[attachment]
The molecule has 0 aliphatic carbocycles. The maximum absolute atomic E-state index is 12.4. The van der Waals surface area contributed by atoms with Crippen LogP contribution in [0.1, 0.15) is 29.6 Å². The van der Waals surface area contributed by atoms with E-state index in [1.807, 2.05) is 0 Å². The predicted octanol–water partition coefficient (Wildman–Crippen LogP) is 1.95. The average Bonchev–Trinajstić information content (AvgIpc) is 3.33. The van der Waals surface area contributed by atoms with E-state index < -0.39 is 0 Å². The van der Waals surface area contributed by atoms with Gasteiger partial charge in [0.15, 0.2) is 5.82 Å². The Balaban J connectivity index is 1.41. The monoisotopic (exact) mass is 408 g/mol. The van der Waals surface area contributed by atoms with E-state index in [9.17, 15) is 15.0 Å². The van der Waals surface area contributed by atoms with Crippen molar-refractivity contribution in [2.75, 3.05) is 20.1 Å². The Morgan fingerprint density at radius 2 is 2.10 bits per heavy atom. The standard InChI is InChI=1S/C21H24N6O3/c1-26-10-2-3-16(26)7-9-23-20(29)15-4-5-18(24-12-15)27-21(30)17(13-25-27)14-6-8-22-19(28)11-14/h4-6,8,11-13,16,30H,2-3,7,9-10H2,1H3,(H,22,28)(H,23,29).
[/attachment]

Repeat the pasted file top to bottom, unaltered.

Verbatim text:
The molecule has 0 aliphatic carbocycles. The maximum absolute atomic E-state index is 12.4. The van der Waals surface area contributed by atoms with Crippen LogP contribution in [0.1, 0.15) is 29.6 Å². The van der Waals surface area contributed by atoms with E-state index in [1.807, 2.05) is 0 Å². The predicted octanol–water partition coefficient (Wildman–Crippen LogP) is 1.95. The average Bonchev–Trinajstić information content (AvgIpc) is 3.33. The van der Waals surface area contributed by atoms with E-state index < -0.39 is 0 Å². The van der Waals surface area contributed by atoms with Gasteiger partial charge in [0.15, 0.2) is 5.82 Å². The Balaban J connectivity index is 1.41. The monoisotopic (exact) mass is 408 g/mol. The van der Waals surface area contributed by atoms with E-state index in [9.17, 15) is 15.0 Å². The van der Waals surface area contributed by atoms with Crippen molar-refractivity contribution in [2.75, 3.05) is 20.1 Å². The Morgan fingerprint density at radius 2 is 2.10 bits per heavy atom. The standard InChI is InChI=1S/C21H24N6O3/c1-26-10-2-3-16(26)7-9-23-20(29)15-4-5-18(24-12-15)27-21(30)17(13-25-27)14-6-8-22-19(28)11-14/h4-6,8,11-13,16,30H,2-3,7,9-10H2,1H3,(H,22,28)(H,23,29).